Sweet Potato Chilaquiles with Griddled Salsa Roja

2 small onions
1/4 cup red wine vinegar or fruit vinegar
1 1/2 cups sour cream
1/2 cup whole milk
Vegetable oil for frying
12 Corn Tortillas
1 1/2 cups vegetable stock, homemade or store-bought
8 tomatillos, husked, rinsed, and quartered
2 jalapeño chiles, seeded and chopped
1 garlic clove, chopped
1/2 cup chopped fresh cilantro leaves
Salt to taste
1 tablespoon vegetable shortening or vegetable oil
1 sweet potato (about 12 ounces), peeled and finely diced
1/2 cup grated Monterey Jack cheese
2 poblano chiles, roasted, peeled, seeded, and diced
1 cup Griddled Tomato-Chipotle Salsa

Slice one onion into very thin strips. Combine with the vinegar in a bowl and set aside. Chop the other onion coarsely and set aside. In a mixing bowl, whisk the sour cream and milk together.

In a large skillet, pour enough vegetable oil to come 1/4 inch up the sides. Heat the oil over medium heat until lightly smoking. Fry the tortillas, 1 or 2 at a time (or as many as will fit in the pan), just until crisp, about 1 minute. (You may need to add a little more oil for the last few tortillas.) Drain on paper towels.

Place the stock in a saucepan and bring to a boil. Add the tomatillos and cook until tender, about 6 minutes; drain, reserving the stock. Place the tomatillos, jalapeños, chopped onion, garlic, and cilantro in a blender or food processor and blend until smooth. Season with salt.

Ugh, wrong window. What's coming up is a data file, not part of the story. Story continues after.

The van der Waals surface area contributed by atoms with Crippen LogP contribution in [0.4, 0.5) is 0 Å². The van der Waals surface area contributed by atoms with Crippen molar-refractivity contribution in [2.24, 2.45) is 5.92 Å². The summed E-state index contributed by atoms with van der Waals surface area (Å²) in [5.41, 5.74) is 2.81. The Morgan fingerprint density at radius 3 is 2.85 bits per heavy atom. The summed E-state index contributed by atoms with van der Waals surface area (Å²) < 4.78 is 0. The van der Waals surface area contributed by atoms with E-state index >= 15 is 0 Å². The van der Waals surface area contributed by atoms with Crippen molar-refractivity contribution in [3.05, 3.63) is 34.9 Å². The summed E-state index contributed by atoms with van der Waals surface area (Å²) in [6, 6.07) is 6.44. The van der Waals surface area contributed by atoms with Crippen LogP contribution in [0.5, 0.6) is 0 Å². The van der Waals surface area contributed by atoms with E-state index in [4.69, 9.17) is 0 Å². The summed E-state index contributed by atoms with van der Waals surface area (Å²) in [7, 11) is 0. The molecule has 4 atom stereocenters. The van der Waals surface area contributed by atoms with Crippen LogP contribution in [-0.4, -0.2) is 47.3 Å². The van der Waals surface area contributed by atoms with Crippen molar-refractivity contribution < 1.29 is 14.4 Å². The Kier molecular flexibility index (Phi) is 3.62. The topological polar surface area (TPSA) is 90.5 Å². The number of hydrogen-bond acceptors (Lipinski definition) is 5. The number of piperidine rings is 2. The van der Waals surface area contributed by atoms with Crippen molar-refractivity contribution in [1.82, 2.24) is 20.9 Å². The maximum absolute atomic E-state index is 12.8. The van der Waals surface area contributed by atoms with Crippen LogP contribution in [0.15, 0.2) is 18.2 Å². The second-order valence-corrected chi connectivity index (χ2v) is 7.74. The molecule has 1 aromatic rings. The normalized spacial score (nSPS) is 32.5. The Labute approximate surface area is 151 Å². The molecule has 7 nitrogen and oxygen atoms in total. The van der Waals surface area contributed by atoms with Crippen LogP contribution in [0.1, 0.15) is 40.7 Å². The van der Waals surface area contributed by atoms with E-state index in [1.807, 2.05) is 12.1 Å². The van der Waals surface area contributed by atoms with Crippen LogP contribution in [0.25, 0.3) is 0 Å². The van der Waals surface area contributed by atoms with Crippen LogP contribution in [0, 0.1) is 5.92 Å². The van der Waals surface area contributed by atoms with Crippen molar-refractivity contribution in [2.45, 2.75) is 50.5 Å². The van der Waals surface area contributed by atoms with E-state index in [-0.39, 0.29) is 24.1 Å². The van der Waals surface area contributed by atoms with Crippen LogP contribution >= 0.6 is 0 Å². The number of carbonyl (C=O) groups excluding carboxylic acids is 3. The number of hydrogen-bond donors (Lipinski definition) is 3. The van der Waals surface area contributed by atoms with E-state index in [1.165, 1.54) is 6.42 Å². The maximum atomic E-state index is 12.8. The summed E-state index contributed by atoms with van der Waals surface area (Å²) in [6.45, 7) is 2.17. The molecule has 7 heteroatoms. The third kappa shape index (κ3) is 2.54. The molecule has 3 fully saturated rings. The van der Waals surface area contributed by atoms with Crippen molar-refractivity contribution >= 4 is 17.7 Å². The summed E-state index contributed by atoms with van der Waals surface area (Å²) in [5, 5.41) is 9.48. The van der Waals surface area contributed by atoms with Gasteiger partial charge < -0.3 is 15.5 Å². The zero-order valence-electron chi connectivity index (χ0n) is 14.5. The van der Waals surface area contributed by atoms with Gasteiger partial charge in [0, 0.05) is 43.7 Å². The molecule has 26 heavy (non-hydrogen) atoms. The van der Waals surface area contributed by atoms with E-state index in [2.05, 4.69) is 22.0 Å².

In a large skillet over medium heat, heat the vegetable shortening until lightly smoking. Pour in the tomatillo mixture and stir constantly for about 5 minutes, until thick and dark. Add the reserved stock and bring to a boil. Reduce the heat and simmer for 8 to 10 minutes; the sauce should be thick enough to coat the back of a spoon. Meanwhile, preheat the oven to 350°F.

Add the sweet potato to a saucepan of boiling salted water and blanch for 3 minutes, or until tender. Drain and refresh in ice water to stop the cooking process.

Line an 8-inch square baking pan with 3 tortillas; they will overlap slightly. Pour one quarter of the tomatillo sauce on top, and pour one quarter of the sour cream-milk mixture on top of the sauce. Top with one quarter of the cheese, and place a third of the poblanos and sweet potatoes over the cheese. Repeat this process with the remaining tortillas, sauce, sour cream mixture, and cheese: the top layer will not have poblanos or sweet potato.

Cover the baking pan with foil and bake for 30 minutes, or until the cheese is melted and bubbly. Remove and top with the drained marinated onions. Serve with the salsa.

Historical note : Chilaquiles, the ever-popular Mexican casserole, was created to use up stale tortillas. Made with a good sauce, the tortillas come back to life, take on all the flavors, and provide a wonderful textural contrast. Although chilaquiles are usually prepared casserole style, I have seen them made to order with scrambled eggs and chorizo. I particularly enjoy chilaquiles as a brunch item served with margaritas, chilled Mexican beer, or a hearty sangria.

Serves: 8 to 10

Source: "Southwestern Vegetarian", September 2000, Stephan Pyles, Clarkson N. Potter

Prepared by: Margo for the October 2003 meeting